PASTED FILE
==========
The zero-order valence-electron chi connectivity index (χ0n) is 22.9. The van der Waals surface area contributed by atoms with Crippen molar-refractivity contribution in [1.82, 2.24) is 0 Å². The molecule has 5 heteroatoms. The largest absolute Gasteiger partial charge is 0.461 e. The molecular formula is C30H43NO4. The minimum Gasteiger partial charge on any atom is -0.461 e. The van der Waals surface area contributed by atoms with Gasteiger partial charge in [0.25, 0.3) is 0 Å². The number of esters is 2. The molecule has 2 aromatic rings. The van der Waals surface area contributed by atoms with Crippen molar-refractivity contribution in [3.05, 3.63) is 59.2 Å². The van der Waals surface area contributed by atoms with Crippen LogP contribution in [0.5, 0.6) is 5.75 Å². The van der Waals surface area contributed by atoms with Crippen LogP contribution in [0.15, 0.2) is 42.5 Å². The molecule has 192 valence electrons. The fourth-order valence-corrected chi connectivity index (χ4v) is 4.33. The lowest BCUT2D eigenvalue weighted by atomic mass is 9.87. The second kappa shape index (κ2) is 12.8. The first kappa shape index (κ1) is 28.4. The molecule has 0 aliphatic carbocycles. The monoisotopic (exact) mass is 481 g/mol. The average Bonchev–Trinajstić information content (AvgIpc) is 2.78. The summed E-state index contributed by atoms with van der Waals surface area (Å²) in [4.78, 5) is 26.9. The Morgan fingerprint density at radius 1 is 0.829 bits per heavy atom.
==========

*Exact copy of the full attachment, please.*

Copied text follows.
The zero-order valence-electron chi connectivity index (χ0n) is 22.9. The van der Waals surface area contributed by atoms with Crippen molar-refractivity contribution in [1.82, 2.24) is 0 Å². The molecule has 5 heteroatoms. The largest absolute Gasteiger partial charge is 0.461 e. The molecular formula is C30H43NO4. The minimum Gasteiger partial charge on any atom is -0.461 e. The van der Waals surface area contributed by atoms with Gasteiger partial charge in [0.25, 0.3) is 0 Å². The number of esters is 2. The molecule has 2 aromatic rings. The van der Waals surface area contributed by atoms with Crippen molar-refractivity contribution in [3.05, 3.63) is 59.2 Å². The van der Waals surface area contributed by atoms with Crippen LogP contribution in [0.5, 0.6) is 5.75 Å². The van der Waals surface area contributed by atoms with Crippen LogP contribution in [0.15, 0.2) is 42.5 Å². The molecule has 192 valence electrons. The fourth-order valence-corrected chi connectivity index (χ4v) is 4.33. The lowest BCUT2D eigenvalue weighted by atomic mass is 9.87. The second kappa shape index (κ2) is 12.8. The first kappa shape index (κ1) is 28.4. The molecule has 0 aliphatic carbocycles. The monoisotopic (exact) mass is 481 g/mol. The average Bonchev–Trinajstić information content (AvgIpc) is 2.78. The summed E-state index contributed by atoms with van der Waals surface area (Å²) in [4.78, 5) is 26.9. The Morgan fingerprint density at radius 1 is 0.829 bits per heavy atom.